Title: Enchain

Author: Pentangle

No warning this chapter

Characters: Everyone in Imladris but no Legolas


Tinu: little star


It was done. The prisoner had been dealt with in less than an hour. He had offered no defense and agreed to all the charges brought against him. Other than yes or no, he had spoken no word. He seemed almost absent in mind, if not in body.


The Lord of Imladris sat late in his study, carefully transcribing shorthand notes into proper documentation in the large register that covered half his desk when it was open. There was no expression on his face and no tremble in the hand that moved the quill with precision. He was recording the accusations and decision himself, although Erestor had insisted it was his duty to do so. Elrond had simply stated that he always recorded capital cases himself and this time would be no different. He turned a large vellum leaf of such quality that it was nearly snow-white and began another left-hand column by filling in a date and time. In the right hand column he transcribed the events that matched. "At this time Valendil left the room while greatly agitated and was gone for approximately ten minutes. When next seen by the witness he was carrying Estel Elrondion over his left shoulder. He proceeded to shackle the human to the wall in front of the witness and to remove his shirt in preparation for flogging." The hand holding the quill moved steadily to an adjacent inkwell, refreshed the ink, and then just as smoothly returned to the parchment.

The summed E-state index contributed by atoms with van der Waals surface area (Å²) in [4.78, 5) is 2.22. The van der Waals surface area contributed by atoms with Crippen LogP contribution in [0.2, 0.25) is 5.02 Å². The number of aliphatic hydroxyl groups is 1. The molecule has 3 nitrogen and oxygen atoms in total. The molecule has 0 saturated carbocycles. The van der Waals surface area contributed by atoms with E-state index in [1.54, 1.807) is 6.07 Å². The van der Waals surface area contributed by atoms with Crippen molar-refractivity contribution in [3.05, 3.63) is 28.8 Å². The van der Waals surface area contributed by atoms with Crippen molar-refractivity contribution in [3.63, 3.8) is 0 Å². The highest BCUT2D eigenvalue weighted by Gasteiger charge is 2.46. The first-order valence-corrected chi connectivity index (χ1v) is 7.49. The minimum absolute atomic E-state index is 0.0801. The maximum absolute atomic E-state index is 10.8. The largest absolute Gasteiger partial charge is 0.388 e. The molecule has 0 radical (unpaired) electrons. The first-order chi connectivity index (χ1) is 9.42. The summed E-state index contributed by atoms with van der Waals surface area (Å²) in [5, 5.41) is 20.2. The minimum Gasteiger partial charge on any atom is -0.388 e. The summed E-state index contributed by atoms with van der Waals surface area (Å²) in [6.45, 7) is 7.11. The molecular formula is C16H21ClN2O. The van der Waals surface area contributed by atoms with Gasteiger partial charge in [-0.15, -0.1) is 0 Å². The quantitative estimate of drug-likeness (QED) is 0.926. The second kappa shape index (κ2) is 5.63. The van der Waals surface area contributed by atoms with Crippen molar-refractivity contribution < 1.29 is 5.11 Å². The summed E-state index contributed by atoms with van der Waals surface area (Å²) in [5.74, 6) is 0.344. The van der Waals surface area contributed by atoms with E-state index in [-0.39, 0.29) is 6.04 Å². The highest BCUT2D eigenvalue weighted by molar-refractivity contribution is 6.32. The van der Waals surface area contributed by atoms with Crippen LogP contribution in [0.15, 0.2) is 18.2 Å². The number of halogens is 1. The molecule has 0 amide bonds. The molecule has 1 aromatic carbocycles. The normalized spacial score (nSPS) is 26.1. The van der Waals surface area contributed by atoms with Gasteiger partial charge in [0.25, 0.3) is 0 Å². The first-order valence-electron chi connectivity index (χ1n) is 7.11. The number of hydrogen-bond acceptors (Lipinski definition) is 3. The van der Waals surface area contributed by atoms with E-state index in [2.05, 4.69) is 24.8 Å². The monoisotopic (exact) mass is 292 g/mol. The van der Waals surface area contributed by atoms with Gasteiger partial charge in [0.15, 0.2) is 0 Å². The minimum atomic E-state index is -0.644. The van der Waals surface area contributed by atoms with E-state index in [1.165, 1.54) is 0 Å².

"The witness –"

The hand paused.

"- was unable –"

The hand paused again and a tiny drop of ink fell out of place.

"- to take any action to prevent –"

Another drop fell, due to a small tremor that caused the quill to shimmer in the candlelight.

" – the accused from –"

Two heavier drops fell.